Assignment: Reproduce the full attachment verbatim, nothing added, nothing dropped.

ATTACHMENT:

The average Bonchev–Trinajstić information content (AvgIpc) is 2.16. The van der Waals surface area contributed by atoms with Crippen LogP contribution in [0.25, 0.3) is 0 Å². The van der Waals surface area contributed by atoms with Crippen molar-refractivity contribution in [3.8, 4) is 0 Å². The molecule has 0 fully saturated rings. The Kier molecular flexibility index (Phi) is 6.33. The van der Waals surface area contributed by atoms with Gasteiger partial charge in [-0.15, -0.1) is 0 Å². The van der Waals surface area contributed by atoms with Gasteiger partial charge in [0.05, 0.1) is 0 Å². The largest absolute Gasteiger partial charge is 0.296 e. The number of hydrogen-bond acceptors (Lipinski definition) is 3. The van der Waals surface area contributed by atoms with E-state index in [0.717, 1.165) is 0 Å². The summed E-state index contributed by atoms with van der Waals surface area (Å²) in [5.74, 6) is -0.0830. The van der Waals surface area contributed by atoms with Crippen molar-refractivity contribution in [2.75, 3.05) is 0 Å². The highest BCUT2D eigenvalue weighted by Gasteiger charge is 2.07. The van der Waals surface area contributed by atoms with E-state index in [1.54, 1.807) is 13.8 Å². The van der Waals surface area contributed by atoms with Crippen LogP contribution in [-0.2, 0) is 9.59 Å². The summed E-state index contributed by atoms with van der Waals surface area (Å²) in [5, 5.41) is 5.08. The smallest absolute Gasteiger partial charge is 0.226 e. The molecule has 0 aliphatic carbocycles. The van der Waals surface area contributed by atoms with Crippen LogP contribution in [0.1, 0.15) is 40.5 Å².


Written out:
The average Bonchev–Trinajstić information content (AvgIpc) is 2.16. The van der Waals surface area contributed by atoms with Crippen LogP contribution in [0.25, 0.3) is 0 Å². The van der Waals surface area contributed by atoms with Crippen molar-refractivity contribution in [3.8, 4) is 0 Å². The molecule has 0 fully saturated rings. The Kier molecular flexibility index (Phi) is 6.33. The van der Waals surface area contributed by atoms with Gasteiger partial charge in [-0.15, -0.1) is 0 Å². The van der Waals surface area contributed by atoms with Gasteiger partial charge in [0.05, 0.1) is 0 Å². The largest absolute Gasteiger partial charge is 0.296 e. The number of hydrogen-bond acceptors (Lipinski definition) is 3. The van der Waals surface area contributed by atoms with E-state index in [0.717, 1.165) is 0 Å². The summed E-state index contributed by atoms with van der Waals surface area (Å²) in [5.74, 6) is -0.0830. The van der Waals surface area contributed by atoms with Crippen molar-refractivity contribution in [2.75, 3.05) is 0 Å². The highest BCUT2D eigenvalue weighted by Gasteiger charge is 2.07. The van der Waals surface area contributed by atoms with E-state index in [1.54, 1.807) is 13.8 Å². The van der Waals surface area contributed by atoms with Crippen LogP contribution in [-0.2, 0) is 9.59 Å². The summed E-state index contributed by atoms with van der Waals surface area (Å²) in [5, 5.41) is 5.08. The smallest absolute Gasteiger partial charge is 0.226 e. The molecule has 0 aliphatic carbocycles. The van der Waals surface area contributed by atoms with Crippen LogP contribution in [0.1, 0.15) is 40.5 Å².